It is easy for seniors to get distracted with drum rehearsals, AP classes and homecoming floats. Youth workers can keep seniors focused on their college journey and strengthen their faith in Jesus.

Challenge seniors to strengthen their faith in Jesus

David played loud harp music, worked outdoors, took on challenges bigger than himself, made mistakes, failed and succeeded as a leader, sinned and followed God with all his heart.

So will high school seniors.

So how can youth workers influence the spiritual lives of college-bound David’s?

Challenge them to attend church regularly

This is especially important in the first two months of the school year. Why? It’s biblical (Hebrews 10:25)! Fuller Youth Institute researcher Kara Powell suggests that college students who do not join and begin attending a local church within the first six weeks of the semester, may not attend over the next four years. Seniors who serve will stay. Get them involved!

Challenge them to pray with and for one another.

Pray about everything (1 Thessalonians 5:17). You can lead the way.

  • Tests can be stressful! Pray with students before major testing events like the SAT and ACT.
  • Decisions are hard! Pray with students as they are selecting the right fit major and college (Proverbs 16:3).
  • I need tuition money! Pray with students and parents as they search for scholarships, submit financial aid forms and manage money.

Through prayer, you are helping them discover God’s calling on their life!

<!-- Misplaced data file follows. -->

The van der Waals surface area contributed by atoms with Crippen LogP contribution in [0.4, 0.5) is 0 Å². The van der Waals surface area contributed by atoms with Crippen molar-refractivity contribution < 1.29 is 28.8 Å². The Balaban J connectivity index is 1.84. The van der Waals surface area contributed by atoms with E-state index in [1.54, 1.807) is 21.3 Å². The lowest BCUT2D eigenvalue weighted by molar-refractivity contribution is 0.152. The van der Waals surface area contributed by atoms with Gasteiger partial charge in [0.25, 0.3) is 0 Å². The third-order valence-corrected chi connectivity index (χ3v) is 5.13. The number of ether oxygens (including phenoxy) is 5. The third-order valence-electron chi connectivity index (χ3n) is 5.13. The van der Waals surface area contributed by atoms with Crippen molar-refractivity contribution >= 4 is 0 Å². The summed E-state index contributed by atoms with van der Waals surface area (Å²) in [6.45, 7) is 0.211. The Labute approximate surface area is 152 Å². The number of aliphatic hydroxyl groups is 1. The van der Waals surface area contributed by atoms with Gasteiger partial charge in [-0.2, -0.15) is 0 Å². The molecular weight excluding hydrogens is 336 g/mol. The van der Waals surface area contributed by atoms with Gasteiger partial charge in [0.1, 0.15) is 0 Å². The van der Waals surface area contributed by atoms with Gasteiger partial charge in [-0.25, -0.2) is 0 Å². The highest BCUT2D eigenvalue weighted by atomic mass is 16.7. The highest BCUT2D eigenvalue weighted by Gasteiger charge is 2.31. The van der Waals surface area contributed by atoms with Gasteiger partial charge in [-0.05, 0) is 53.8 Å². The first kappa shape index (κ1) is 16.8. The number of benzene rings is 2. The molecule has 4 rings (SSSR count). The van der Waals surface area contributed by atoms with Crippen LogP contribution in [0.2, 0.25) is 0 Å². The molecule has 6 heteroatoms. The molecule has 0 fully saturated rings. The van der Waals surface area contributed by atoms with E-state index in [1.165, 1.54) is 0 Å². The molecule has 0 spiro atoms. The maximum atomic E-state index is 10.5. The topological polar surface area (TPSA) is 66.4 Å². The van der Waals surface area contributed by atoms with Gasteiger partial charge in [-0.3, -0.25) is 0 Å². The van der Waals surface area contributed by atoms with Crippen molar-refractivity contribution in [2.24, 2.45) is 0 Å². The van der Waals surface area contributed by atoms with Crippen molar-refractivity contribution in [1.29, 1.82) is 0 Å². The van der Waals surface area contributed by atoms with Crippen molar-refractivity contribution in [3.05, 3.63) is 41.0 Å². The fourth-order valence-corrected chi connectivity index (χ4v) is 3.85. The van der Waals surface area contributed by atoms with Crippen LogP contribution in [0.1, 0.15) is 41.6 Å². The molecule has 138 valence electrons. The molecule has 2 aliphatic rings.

Challenge them to learn how to avoid (and respond) to temptation.

It’s more than just running from temptation like Joseph from Potiphar’s wife. They need to learn how to stand firm, make wise decisions, be mature and show self-discipline.

Challenge them to know who they are in Christ Jesus.

Writing and reading their faith story will develop and strengthen their spiritual growth. Christian students who are not confident in their faith will lose their voice in a noisy college environment. Their faith story has three parts: before knowing Christ, the moment they put their faith in Christ, and after trusting Christ. Review it. Share it. Own it.

Challenge their beliefs.

In my “I Believe” class, we discussed six major doctrines and examined the beliefs of our denomination, other denominations and other religions. Then students wrestled with what they believed. Write it down. Share it out loud.

If our teenagers do not know what they believe when they begin college, there will be plenty of voices sharing theirs. School counselor and former youth worker Jen Lynch said the best advice she gave her students was “the importance of putting a stake in the ground and deciding that you are going to follow Christ in college.”

Now grab some fish sandwiches and join the conversation!

Brett Rachel is the founder of Higher Calling – connecting higher education with God’s calling. He merged 18 years of youth ministry with 10 years of educational consulting and wants students to “live a life worthy of the calling” (Ephesians 4:1). Brett and his wife of 16 years are in the process of adopting three kids. He enjoys fly fishing, percussion, stingrays, and snickerdoodles. For more content about college planning, connect online at HigherCallingPlanning.com, on Facebook: HigherCallingPlanning, on Twitter: hcplanning41, or on Instagram: hcplanning41.


Disclaimer: The views and opinions expressed in the YS Blog are those of the authors and do not necessarily reflect the opinion or position of YS.